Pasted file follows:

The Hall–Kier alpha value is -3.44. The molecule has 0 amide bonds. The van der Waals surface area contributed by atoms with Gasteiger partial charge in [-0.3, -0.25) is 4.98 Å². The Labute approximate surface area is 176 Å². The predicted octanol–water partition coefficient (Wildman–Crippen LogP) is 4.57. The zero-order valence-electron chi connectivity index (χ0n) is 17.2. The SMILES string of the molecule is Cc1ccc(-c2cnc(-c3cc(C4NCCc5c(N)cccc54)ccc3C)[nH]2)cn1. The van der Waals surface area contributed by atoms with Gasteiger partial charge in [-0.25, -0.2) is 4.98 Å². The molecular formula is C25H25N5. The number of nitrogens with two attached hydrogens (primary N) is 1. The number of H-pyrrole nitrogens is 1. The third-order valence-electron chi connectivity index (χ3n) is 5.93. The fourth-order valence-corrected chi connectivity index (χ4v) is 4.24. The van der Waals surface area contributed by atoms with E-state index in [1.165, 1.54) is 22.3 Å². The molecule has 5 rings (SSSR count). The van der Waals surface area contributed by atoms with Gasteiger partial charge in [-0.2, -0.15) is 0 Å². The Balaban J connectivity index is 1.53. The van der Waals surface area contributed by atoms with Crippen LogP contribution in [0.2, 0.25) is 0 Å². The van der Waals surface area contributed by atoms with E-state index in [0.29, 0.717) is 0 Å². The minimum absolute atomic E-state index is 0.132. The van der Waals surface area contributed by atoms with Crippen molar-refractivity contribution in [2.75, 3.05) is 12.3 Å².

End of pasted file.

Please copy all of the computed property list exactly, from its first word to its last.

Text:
The Hall–Kier alpha value is -3.44. The molecule has 0 amide bonds. The van der Waals surface area contributed by atoms with Gasteiger partial charge in [-0.3, -0.25) is 4.98 Å². The Labute approximate surface area is 176 Å². The predicted octanol–water partition coefficient (Wildman–Crippen LogP) is 4.57. The zero-order valence-electron chi connectivity index (χ0n) is 17.2. The SMILES string of the molecule is Cc1ccc(-c2cnc(-c3cc(C4NCCc5c(N)cccc54)ccc3C)[nH]2)cn1. The van der Waals surface area contributed by atoms with Gasteiger partial charge in [-0.25, -0.2) is 4.98 Å². The molecular formula is C25H25N5. The number of nitrogens with two attached hydrogens (primary N) is 1. The number of H-pyrrole nitrogens is 1. The third-order valence-electron chi connectivity index (χ3n) is 5.93. The fourth-order valence-corrected chi connectivity index (χ4v) is 4.24. The van der Waals surface area contributed by atoms with E-state index in [1.165, 1.54) is 22.3 Å². The molecule has 5 rings (SSSR count). The van der Waals surface area contributed by atoms with Gasteiger partial charge in [-0.2, -0.15) is 0 Å². The Balaban J connectivity index is 1.53. The van der Waals surface area contributed by atoms with Crippen LogP contribution in [0.2, 0.25) is 0 Å². The van der Waals surface area contributed by atoms with E-state index in [0.29, 0.717) is 0 Å². The minimum absolute atomic E-state index is 0.132. The van der Waals surface area contributed by atoms with Crippen molar-refractivity contribution in [2.75, 3.05) is 12.3 Å².